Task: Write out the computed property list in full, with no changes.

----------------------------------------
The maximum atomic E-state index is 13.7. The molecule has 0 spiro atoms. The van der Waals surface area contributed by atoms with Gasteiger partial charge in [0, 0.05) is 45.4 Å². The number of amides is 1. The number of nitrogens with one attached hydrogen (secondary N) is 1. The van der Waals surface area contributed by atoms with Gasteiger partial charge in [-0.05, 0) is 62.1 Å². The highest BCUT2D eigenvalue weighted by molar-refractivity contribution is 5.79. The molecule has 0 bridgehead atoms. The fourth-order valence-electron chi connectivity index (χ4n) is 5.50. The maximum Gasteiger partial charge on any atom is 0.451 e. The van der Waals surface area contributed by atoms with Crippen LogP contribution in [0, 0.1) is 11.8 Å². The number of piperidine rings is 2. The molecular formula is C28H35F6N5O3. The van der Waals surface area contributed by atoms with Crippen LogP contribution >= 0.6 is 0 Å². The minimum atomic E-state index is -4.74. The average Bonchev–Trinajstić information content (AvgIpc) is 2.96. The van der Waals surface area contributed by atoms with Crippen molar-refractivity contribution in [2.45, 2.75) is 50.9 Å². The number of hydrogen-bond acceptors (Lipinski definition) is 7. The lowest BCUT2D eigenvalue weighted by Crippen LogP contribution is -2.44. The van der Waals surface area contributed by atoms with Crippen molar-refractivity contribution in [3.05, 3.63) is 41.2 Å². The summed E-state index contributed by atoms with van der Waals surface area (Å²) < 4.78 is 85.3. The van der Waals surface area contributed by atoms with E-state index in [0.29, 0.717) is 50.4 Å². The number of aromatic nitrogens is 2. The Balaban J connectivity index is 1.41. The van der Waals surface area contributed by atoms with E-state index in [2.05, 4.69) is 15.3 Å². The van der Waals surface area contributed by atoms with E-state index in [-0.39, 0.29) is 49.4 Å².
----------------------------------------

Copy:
The maximum atomic E-state index is 13.7. The molecule has 0 spiro atoms. The van der Waals surface area contributed by atoms with Gasteiger partial charge in [0, 0.05) is 45.4 Å². The number of amides is 1. The number of nitrogens with one attached hydrogen (secondary N) is 1. The van der Waals surface area contributed by atoms with Gasteiger partial charge in [-0.05, 0) is 62.1 Å². The highest BCUT2D eigenvalue weighted by molar-refractivity contribution is 5.79. The molecule has 0 bridgehead atoms. The fourth-order valence-electron chi connectivity index (χ4n) is 5.50. The maximum Gasteiger partial charge on any atom is 0.451 e. The van der Waals surface area contributed by atoms with Crippen LogP contribution in [0, 0.1) is 11.8 Å². The number of piperidine rings is 2. The molecular formula is C28H35F6N5O3. The van der Waals surface area contributed by atoms with Crippen LogP contribution >= 0.6 is 0 Å². The minimum atomic E-state index is -4.74. The average Bonchev–Trinajstić information content (AvgIpc) is 2.96. The van der Waals surface area contributed by atoms with Crippen molar-refractivity contribution in [2.45, 2.75) is 50.9 Å². The number of hydrogen-bond acceptors (Lipinski definition) is 7. The lowest BCUT2D eigenvalue weighted by Crippen LogP contribution is -2.44. The van der Waals surface area contributed by atoms with Crippen molar-refractivity contribution in [3.05, 3.63) is 41.2 Å². The summed E-state index contributed by atoms with van der Waals surface area (Å²) < 4.78 is 85.3. The van der Waals surface area contributed by atoms with E-state index in [0.29, 0.717) is 50.4 Å². The number of aromatic nitrogens is 2. The Balaban J connectivity index is 1.41. The van der Waals surface area contributed by atoms with E-state index in [2.05, 4.69) is 15.3 Å². The van der Waals surface area contributed by atoms with E-state index in [-0.39, 0.29) is 49.4 Å².